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Vista and Vista Pro are 3D landscape generation programs originally for the Amiga, Apple Macintosh and Microsoft Windows (PC) range of home computers. It was written by John Hinkley and its own About box describes it as "a 3-D landscape generator and projector capable of accurately displaying real-world and fractal landscapes." It was published by Virtual Reality Labs and developed by Hypercube Engineering. The latest versions were published an developed by Monkey Byte Development.
Vista operates similarly to a ray tracer in that light paths are generated. The user specifies light sources, and camera angles. The ground may be colored to create different ground styles. Vista has water, tree and cloud effects, making some images almost photorealistic. The ground itself may either be generated from a random (or user inputted) number, or it may use DEM landscape files for real-world views, the software having come with a number of maps of Mars and Earth.
Vista can load and save output images in PCX, BMP, JPG and Targa formats. PCX files can also be imported as elevations and ground colors to allow third-party creation of landscapes in other image editors.
Trees can be placed on landscapes as either 2D or 3D objects. In 2D, the trees always face the camera and are fast to generate. 3D trees are created using fractals and can be given a variable bending of the branches to make them look more complicated.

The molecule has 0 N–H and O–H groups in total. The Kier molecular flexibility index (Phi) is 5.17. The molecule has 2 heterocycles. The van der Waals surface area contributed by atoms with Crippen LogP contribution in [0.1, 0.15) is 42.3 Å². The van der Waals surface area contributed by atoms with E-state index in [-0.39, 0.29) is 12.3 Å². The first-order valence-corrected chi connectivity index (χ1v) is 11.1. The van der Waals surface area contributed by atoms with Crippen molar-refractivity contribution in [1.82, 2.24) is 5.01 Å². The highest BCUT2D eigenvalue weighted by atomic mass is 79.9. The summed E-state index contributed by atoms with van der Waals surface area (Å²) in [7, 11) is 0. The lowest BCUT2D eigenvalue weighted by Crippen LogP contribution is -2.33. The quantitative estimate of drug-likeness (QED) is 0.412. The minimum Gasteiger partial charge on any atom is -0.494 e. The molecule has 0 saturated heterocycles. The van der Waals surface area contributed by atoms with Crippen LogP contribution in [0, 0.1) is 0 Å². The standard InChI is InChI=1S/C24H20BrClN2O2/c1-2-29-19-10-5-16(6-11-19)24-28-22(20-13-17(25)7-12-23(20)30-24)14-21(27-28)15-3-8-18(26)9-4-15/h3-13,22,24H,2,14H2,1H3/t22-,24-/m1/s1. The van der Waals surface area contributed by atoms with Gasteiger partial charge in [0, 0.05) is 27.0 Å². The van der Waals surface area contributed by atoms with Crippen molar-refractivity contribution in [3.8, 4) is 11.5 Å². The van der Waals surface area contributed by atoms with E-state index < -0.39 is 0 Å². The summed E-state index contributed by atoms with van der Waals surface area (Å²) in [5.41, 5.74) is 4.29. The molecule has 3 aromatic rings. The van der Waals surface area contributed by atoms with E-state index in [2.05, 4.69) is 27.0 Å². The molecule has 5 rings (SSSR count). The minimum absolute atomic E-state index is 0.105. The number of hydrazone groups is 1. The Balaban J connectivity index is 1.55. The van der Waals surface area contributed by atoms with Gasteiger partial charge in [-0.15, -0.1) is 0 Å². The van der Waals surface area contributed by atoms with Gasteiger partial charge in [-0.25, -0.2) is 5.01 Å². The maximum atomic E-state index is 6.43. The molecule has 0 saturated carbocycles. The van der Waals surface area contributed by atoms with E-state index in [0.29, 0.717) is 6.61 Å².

For the Amiga:
- Vista v1.20
- Vista v1.21
- VistaPro v1.0 (released in 1991)
- VistaPro v2.02 (released in 1992)
- VistaPro v3.0  (released in 1993 with AGA support)
- VistaLite v3.01 (version for smaller memory Amiga computers)
- VistaPro v3.3b
- VistaPro v3.04b
- VistaPro v3.05
- VistaPro v3.10o (unreleased)
For IBM PC:
- VistaPro v1.08 (released in 1991)
The Amiga version of Vista works on all models of Amiga, however due to the low processor speeds generation of landscapes take a long time to complete. It was not unusual for a landscape generation to take several hours on a stock 68000 based computer. Later versions for 32 bit Amigas, an executable supporting the MC68881/68882 FPU is available, speeding up rendering considerably when such a chip is present.
Its most famous use was for the landscape used in the opening credits of The Chart Show. This sequence involved a silver spaceship flying through a series of valleys that had been generated using VistaPro (Vista didn't support generating animations until the Pro version was released). Vista was also used (both PC and Amiga versions) for the book by Arthur C. Clarke called "The Snows of Olympus", a picture book about terraforming Mars.
Notes and references
- The Snows of Olympus - A garden on Mars, Gollancz, 1994
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